Charles Allen holds up a ring commemorating the 1963 Holden Rockets as Class C state basketball champions. (Rick Hickman / American Press)
Last Modified: Monday, March 10, 2014 7:29 PM
Charles Allen’s shooting stroke helped Holden win the 1963 Class C state basketball championship. Fifty years later, Allen and his teammates finally received championship rings.
The team received the rings at a ceremony in December, when they were honored at a reception.
Allen was an all-state guard for the Rockets before moving on to play at McNeese.
“We were very good,” Allen said of the title team.
“We got upset in the quarterfinals the year before that, we probably should have been in state that year. We were Class C, had 315 students in the school, K-12, 20 in my graduating class. We knew we were going to be pretty good, we only lost one senior from the year before. All we did was play basketball back then, no other sports. Our coach, Alton Leggette was a fanatic. We played our best every day. We probably got chewed out more not because we won or lost, but on how well we played. If we were not doing our job, he really got on our case. He demanded perfection - no whining, no complaining and no excuses.”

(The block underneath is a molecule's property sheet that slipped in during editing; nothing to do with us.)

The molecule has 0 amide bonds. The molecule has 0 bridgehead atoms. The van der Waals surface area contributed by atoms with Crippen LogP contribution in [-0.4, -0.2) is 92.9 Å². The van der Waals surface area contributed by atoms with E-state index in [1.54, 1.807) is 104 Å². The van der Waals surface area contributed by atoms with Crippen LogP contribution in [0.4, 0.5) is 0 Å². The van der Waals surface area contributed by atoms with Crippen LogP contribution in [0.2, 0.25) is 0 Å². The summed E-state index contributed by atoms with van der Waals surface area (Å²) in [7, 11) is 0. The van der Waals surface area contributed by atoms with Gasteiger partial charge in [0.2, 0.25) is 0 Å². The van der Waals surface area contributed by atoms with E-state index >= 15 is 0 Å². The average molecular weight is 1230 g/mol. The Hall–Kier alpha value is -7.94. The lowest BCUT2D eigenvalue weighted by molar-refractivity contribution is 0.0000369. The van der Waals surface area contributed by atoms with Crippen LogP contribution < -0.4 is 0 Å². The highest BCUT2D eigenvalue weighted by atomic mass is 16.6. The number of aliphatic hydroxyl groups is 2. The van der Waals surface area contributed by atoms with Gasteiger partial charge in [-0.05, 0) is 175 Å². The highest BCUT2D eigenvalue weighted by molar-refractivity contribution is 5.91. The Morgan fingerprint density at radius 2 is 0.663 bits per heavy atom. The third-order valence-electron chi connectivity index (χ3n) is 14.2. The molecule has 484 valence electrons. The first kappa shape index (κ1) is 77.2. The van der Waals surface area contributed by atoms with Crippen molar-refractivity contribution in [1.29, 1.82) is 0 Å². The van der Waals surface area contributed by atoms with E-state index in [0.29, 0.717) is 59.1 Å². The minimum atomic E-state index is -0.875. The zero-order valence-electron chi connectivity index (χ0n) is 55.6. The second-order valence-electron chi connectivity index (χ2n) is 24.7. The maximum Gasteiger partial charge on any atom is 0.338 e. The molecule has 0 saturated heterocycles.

Allen said the team generated some attention by winning a prestigious tournament in Baton Rouge.
“You had to get invited to it, they waited until November and if you were doing well you get invited,” he said.
“We played Port Allen, a Class 2A school, and beat them. We played Baton Rouge High in the semifinals and beat them by 10 or 12. We played Istrouma, the big dog in that day, and beat them in double overtime. That was almost as exciting as winning state. We were the little country boys, that is the write-up we got in all the papers. That put us on the map. People knew who we were then and would come watch us play.”
At the state tournament, the Rockets beat a couple of familiar names.
“In the state semifinals, we beat Lisbon,” he said. “They had Glynn Saulters, who played at Northeast Louisiana and the Olympic team (in 1968). We beat them 62-60, they were the only team to score 60 on us all year. In the championship game, we played Reeves. Dr. Joe Savoie from McNeese was their mainstay. We beat them by about 20 in Shreveport. Probably everybody in Holden was there. When we got back to Holden, the whole town was there again, in the gym.”
Allen averaged 16 points a game that season. Teammate Ed Green also made all state. The duo decided to go to college together.
“We were 12 miles from Southeastern,” Allen said. “Maybe they assumed we were going there, I don’t know. We came McNeese visited, and Ed said ‘I kind of like it over here.’ We chose to come here. I got to play some, I wasn’t a star.”
Allen earned a degree in education and became a teacher.
“I taught at LaGrange High and helped coach there, was an assistant,” he said. “I was a math teacher. I taught Mayor Randy Roach one of my first years. Those were great days back at LaGrange. We had a successful JV team, we were undefeated one year, 22-0. I have had a lot of success in athletics. I enjoyed teaching other people skills. (At Holden) We did fundamental drills the day before the state championship game. If you have that with a little ability, you can play. I enjoyed the teaching part of basketball more than anything else.”